May 11, 2018

SATURDAY TALE - Travelers' Sickness by Kiyomi Appleton Gaines

Today's story is Kiyomi Appleton Gaines' take on a nocturnal female spirit in Southeast Asian folklore known as a Krasue. She was inspired to write it during her recent trip to Thailand after her sister-in-law told ghost stories to entertain their group on the winding road after the sun went down. 

In this dark modern folktale, it is best to remember to be a respectful and conscientious traveler, as there are those that watch...and wait....
Susannah wasn't herself anymore. She wanted blood, and the blood soup and the raw meat dishes she'd been satisfied with until recently would no longer sustain her. She had come to this place for a change. She needed a break, to get away. She thought she would reconnect with the rituals of her childhood, and make a sort of pilgrimage to the many temples in the area.

On her journey through the country to visit temples, old and new, she encountered others who were not on any pilgrimage. They were loud and self-involved, and disrespectful of the places and traditions, and they left things a mess. She took an extra breath and a moment to extend compassion toward them, but still she was angry.

A week in, her stomach ached. The pharmacist told her it was traveler's sickness, and gave her some tablets to take. She didn't improve though, and it seemed to spread from her stomach to the rest of her insides. Everything felt tight and confined, and sharp stabbing pains prickled down her sides. Then her neck began to hurt. The pain was sharp and went down either side of her spine, between her shoulder blades into the very root of her neck. She took her tablets and lay in her room, unable to turn her head without pain. Traveler's sickness, the stress of everything was just catching up to her. She would take her tablets and rest.

One night, she tossed and twisted her head, restless with the pain and tightness in her neck, seeking some relief, until she felt a pop. She felt light then, and stretched and cool and clean. She felt the chill of the night air on her brow and neck, and over her lungs and stomach and intestines. She opened her eyes and saw her room below her, her own body, headless and lifeless on the bed. She felt a rush of dizziness and plummeted back down. When she woke again her body was reassembled. The pain, still lingering in her neck and back, was not so severe. The next night she felt better, and she knew what would set her right was blood soup. She was right.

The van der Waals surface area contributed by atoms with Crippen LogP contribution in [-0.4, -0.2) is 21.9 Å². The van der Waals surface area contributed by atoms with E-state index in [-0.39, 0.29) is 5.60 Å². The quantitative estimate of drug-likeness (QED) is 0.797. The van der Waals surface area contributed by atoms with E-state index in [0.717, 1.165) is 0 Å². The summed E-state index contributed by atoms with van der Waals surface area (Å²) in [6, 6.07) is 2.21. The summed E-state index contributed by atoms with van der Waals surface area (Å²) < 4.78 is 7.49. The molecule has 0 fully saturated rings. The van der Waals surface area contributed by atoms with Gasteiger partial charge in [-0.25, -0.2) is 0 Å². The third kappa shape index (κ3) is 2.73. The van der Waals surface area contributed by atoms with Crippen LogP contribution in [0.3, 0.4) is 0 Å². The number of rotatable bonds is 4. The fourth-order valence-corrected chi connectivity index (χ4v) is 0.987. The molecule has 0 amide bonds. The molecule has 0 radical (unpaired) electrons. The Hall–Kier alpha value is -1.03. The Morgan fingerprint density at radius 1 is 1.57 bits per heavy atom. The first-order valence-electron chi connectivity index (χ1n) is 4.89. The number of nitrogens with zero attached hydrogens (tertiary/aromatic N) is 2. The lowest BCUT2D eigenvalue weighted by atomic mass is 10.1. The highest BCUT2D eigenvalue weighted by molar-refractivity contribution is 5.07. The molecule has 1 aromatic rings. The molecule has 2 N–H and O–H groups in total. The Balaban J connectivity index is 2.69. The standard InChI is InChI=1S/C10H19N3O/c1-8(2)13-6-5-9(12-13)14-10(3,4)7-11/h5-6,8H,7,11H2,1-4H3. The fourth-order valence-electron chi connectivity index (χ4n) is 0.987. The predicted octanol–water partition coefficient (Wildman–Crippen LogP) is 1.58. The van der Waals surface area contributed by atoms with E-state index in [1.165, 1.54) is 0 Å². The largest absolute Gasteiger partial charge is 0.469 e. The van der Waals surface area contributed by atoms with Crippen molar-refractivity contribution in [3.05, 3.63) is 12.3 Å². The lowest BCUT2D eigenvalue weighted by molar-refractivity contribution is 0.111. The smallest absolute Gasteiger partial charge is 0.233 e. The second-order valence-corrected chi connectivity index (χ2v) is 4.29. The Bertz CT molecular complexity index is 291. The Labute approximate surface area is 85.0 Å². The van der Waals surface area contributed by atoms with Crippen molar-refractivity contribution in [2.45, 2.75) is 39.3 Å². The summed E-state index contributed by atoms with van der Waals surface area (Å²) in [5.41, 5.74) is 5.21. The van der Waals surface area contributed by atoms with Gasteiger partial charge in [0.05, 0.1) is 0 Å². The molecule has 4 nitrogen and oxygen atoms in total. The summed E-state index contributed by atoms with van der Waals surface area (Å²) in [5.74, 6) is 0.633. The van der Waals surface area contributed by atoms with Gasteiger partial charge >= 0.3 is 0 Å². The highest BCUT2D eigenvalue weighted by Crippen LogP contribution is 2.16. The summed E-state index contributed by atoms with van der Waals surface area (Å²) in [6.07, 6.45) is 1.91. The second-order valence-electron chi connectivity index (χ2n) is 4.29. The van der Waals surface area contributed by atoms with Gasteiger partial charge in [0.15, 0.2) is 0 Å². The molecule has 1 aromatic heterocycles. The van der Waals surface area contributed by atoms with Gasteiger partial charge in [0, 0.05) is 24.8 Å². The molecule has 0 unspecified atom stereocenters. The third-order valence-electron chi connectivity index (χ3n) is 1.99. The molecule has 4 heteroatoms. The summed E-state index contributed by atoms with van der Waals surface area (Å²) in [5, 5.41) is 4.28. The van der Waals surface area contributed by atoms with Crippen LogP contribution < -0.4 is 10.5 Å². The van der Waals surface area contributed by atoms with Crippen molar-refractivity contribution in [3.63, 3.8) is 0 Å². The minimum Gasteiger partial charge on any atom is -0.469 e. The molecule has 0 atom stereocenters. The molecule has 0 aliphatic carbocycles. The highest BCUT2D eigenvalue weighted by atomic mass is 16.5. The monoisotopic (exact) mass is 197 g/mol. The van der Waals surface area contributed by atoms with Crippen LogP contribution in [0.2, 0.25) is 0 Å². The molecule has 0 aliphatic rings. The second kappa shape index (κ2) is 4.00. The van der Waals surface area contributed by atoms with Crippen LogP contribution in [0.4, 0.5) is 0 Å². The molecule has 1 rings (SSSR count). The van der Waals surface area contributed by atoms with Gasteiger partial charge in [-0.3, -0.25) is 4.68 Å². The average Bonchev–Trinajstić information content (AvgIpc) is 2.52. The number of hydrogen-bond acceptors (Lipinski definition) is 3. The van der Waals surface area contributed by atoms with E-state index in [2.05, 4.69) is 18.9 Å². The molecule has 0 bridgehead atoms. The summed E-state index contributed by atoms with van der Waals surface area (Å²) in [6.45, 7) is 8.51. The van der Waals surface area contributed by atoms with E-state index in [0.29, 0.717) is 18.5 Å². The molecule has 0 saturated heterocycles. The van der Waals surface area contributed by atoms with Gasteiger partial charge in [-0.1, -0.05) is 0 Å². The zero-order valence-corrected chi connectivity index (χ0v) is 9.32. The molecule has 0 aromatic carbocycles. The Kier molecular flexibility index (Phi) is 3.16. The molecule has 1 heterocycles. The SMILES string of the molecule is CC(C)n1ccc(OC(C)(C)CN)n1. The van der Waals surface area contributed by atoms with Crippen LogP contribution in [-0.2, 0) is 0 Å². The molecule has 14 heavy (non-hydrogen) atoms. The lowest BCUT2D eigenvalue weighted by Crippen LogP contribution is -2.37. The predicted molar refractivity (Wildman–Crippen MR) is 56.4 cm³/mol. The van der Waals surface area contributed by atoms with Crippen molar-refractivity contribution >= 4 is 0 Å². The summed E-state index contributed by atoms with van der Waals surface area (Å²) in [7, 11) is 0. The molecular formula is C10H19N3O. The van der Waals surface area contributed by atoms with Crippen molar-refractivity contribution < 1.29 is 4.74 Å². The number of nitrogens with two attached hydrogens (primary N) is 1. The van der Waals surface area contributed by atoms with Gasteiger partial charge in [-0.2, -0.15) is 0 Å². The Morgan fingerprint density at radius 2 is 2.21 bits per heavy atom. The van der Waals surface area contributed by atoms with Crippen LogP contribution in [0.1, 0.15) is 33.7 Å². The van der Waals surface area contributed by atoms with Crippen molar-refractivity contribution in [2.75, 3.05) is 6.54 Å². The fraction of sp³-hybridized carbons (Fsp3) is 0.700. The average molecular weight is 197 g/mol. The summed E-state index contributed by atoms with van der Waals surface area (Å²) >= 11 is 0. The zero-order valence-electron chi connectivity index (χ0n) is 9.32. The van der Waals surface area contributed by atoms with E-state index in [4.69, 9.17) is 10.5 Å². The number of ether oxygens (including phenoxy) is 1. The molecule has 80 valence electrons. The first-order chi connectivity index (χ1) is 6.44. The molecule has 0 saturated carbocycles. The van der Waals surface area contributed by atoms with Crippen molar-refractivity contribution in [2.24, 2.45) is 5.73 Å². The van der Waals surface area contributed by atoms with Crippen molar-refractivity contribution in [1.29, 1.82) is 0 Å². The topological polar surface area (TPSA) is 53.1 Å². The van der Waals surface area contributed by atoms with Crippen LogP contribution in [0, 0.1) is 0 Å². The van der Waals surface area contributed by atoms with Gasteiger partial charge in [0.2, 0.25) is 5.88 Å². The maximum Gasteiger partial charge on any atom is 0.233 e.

She knew what was happening now, she had heard the old stories from her grandparents. When the soup and the raw dishes no longer served, she left her body and flew out over farmland to find a stray chicken, then a cat or a dog. They were easier to catch than wild animals, less wary of her still-human smell, unwary of her unnatural state. The wild animals knew the strange light of her eyes, and hid themselves well.

She felt better, stronger, and though this was not the transformation she had sought, she began to feel that she, too, had purpose and place in the order of things; that this role could also be of service.

She took to wearing scarves to cover the line that separated her neck from body. She took note of those travelers in scant tops and fashionably tattered clothing, the ones who hadn't bathed for days by choice, who showed too much skin in the temples, careless because it wasn't their holy place, and besides, it was hot. She took note of the ones who brought the street dogs into places with them, thinking it was funny that they had adopted pets for the few days or weeks of their holiday. She noted those who didn't make way for the elders, who played loud and crass music at the holy places, who joked and laughed while the monks were chanting prayers. She noted the ones who were drunk at holy festivals and tossed their cigarette butts and crushed beer cans into the ritual fires. She noted them. She followed them. Everyone had a chance to make a better choice. She watched to see whether they would. But those who didn't, she would seek out.

"I noticed you," she would say, "at the temple. I'm called krasue."

They never asked what that meant, were never curious to know more. Instead they wanted to impress her, and themselves, with where they were going and where they had been, with their own thoughts and opinions, and what it all meant about them that they were here in this place. She would smile, it was all the encouragement they needed. And they would talk and drink and talk, and then stumble to their rooms. And she would lay her body someplace near, someplace safe, and follow behind the travelers to make her feasting and her offering. Hers was not the path of nonviolence, but rather of the tiger and the wolf.

"You're a corruption," some might say, "an abomination."

But, no, she thought, she had her place, too. She, also, was a part of the natural order of things. Travelers' sickness. It came to everyone in their time. They could make a different choice. Or she would come upon them.

She was an inevitability.

Kiyomi Appleton Gaines is a contributing editor at Enchanted Conversation Magazine who writes stories and articles inspired by folklore and fairy tales. 
Find more of her writing at A Work of Heart
and follow her on Twitter @ThatKiyomi

Cover: Amanda Bergloff 


Patricia said...

That was a good story!

Unknown said...

Take that, all you rude people. :)

Guy S. Ricketts said...

Love the vengeful spirit angle, striking the rude and thoughtless people. Terrific story, Kiyomi

AMOffenwanger said...

I love it - so creepy and powerful and beautiful all at the same time!